Labor dystocia refers to a slow and abnormal progression of labor. It is the most common problem associated with labor and primarily affects nulliparous women. A Danish study reported a 37-percent incidence of dystocia among uncomplicated pregnancies in nulliparous women. Labor dystocia is the leading indication for primary cesarean sections.
The definition of dystocia is based on the deviations from the normal labor curve established by Friedman. Because it is difficult in many cases to be certain exactly when labor began, dystocia is rarely diagnosed with absolute certainty. A commonly accepted definition of dystocia is a rate of cervical dilatation less than 0.5 cm/hr over 4 hours in the active phase of the first stage of labor or fetal descent of less than 1 cm/hr in the second stage. These definitions are based on the 95th percentile for duration of labor in low-risk women with spontaneous labor. The term failure to progress has also been commonly used and refers to either a lack of progressive cervical dilatation or a lack of fetal descent or both.
ETIOLOGY AND RISK FACTORS
The principal causes of dystocia are related to the 4 Ps: power, passenger, passage, and psyche.
Uterine contractions may be infrequent, hypotonic, or incoordinate such that they are unable to dilate the cervix. This is commonly seen in primary dysfunctional labor. Normal uterine contractions in the active phase have been defined as uterine contraction pressures greater than 200 Montevideo units. Maternal exhaustion or dense motor blockage from regional anesthesia can result in ineffective maternal expulsive efforts in the second stage.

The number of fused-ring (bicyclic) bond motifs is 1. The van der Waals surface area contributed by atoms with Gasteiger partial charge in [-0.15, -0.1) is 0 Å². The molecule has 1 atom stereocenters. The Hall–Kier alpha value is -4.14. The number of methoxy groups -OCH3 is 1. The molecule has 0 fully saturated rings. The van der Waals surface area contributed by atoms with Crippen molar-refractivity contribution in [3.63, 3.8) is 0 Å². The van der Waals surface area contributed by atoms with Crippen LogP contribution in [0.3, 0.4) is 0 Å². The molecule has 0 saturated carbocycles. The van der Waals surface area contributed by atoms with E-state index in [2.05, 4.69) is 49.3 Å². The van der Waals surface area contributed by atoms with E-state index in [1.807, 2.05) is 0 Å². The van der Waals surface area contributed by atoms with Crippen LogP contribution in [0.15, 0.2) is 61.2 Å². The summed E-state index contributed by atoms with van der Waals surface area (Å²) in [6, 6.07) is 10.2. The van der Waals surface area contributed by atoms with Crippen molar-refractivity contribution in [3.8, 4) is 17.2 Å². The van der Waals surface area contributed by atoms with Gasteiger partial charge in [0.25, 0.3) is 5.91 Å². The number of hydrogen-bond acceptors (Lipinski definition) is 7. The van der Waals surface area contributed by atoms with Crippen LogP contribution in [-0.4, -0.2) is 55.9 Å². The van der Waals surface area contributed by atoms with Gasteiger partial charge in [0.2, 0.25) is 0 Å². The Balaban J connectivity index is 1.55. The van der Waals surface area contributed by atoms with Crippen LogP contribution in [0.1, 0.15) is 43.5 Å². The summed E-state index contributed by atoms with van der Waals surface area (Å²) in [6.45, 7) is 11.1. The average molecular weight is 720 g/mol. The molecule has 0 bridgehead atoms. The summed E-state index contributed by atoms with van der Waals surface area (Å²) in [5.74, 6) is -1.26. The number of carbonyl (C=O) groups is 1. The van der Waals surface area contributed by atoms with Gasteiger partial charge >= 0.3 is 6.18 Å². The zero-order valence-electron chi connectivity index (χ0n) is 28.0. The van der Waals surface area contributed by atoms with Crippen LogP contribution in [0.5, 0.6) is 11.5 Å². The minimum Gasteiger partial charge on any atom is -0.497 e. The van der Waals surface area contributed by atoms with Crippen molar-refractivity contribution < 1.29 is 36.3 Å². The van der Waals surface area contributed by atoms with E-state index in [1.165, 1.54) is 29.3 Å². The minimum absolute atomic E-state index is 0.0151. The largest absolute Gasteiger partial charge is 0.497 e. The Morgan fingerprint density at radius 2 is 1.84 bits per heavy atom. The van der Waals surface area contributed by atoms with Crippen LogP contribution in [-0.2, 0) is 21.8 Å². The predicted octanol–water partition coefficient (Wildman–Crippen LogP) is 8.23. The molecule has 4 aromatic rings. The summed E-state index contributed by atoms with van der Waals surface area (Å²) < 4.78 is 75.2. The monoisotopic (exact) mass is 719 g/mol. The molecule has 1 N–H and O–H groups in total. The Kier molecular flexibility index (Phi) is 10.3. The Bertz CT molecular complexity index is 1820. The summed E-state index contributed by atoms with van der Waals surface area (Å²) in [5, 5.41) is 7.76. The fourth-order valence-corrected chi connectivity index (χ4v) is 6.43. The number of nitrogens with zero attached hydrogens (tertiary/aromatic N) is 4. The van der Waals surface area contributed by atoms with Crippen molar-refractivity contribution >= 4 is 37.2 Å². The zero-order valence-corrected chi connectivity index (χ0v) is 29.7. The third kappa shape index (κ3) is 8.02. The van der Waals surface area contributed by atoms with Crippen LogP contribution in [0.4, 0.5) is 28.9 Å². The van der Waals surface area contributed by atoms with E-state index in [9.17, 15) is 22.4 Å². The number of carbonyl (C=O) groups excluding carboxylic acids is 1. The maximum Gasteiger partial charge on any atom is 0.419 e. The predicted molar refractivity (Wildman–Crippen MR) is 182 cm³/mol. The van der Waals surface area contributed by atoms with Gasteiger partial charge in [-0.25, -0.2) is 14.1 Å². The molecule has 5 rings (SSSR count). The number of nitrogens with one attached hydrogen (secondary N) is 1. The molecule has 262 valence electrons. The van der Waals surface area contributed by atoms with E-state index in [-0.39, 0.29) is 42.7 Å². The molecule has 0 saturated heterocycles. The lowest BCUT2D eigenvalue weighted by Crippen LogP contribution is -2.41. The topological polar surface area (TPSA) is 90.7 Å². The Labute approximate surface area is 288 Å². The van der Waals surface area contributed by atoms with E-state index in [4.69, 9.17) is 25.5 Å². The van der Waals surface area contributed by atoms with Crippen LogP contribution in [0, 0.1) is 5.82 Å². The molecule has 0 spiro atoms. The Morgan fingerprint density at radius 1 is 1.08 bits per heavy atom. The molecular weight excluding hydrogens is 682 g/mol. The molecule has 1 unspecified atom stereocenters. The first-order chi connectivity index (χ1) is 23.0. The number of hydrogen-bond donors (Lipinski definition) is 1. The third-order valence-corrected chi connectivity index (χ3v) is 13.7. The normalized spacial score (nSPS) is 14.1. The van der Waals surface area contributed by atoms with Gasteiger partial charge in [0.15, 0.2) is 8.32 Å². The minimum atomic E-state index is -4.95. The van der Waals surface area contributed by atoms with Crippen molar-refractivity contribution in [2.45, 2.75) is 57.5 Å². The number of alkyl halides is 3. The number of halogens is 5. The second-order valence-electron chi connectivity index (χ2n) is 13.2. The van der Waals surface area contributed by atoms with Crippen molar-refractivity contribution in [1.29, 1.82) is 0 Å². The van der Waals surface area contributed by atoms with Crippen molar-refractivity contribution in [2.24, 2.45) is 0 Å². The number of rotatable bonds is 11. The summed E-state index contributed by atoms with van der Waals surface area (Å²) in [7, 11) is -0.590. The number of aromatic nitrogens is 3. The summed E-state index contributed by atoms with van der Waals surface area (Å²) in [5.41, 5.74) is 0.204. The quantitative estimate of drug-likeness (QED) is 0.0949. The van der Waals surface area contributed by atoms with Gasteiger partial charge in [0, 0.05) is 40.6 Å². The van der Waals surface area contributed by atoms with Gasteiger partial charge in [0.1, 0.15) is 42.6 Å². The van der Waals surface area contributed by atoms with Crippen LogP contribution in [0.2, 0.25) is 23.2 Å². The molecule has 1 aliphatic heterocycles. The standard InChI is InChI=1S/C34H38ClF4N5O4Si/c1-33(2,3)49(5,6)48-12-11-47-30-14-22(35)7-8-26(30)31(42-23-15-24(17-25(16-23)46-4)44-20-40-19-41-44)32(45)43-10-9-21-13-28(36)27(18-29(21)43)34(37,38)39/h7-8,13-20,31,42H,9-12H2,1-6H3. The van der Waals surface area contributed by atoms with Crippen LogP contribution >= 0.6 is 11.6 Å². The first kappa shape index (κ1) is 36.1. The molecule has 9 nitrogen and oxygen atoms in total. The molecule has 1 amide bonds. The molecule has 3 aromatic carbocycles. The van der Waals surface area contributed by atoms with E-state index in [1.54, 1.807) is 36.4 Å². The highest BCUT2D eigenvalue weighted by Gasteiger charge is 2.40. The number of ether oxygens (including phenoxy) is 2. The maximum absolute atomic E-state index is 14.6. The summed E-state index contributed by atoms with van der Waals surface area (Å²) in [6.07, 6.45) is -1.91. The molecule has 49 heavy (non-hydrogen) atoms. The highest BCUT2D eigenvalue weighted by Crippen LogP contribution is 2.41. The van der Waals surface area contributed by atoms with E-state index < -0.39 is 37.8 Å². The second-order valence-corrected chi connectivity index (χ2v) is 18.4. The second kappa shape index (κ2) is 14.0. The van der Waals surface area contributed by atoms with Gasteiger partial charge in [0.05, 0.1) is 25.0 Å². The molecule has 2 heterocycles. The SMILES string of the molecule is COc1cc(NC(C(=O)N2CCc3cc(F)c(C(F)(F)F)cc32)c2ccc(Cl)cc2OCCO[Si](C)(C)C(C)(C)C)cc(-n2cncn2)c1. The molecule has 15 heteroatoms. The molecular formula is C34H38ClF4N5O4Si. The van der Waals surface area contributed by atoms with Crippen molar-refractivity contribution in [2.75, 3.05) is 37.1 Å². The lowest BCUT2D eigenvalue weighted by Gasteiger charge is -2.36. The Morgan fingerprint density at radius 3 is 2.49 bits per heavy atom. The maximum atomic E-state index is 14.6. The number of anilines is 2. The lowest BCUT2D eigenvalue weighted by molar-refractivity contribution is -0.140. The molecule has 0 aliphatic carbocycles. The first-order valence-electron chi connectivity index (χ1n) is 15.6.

Fetal malposition and malpresentation (e.g., asynclitism, persistent occiput posterior, brow presentation) are associated with dystocia. If the fetus is disproportionately large relative to the maternal pelvis or if there is a congenital anomaly (hydrocephalus), prolonged labor can also ensue.
Examination of the pelvis may reveal an inadequate pelvis. Any prominent ischial spines, a narrow pubic arch, or other soft tissue mass (e.g., tumors, septums) may impede progressive descent of the fetus. True cephalopelvic disproportion refers to a disparity between the pelvic architecture or size and the fetal head that precludes vaginal delivery.
Inlet contraction is present when the anteroposterior diameter (obstetric conjugate) is less than 10 cm or the transverse diameter is less than 12 cm. Inlet contraction may result from rickets or from generally poor development.
Effects on the fetus are:
Failure of engagement
Increase in malpositions
Formation of a large caput succedaneum
Prolapse of the umbilical cord. This becomes a complication because the presenting part does not fit the inlet well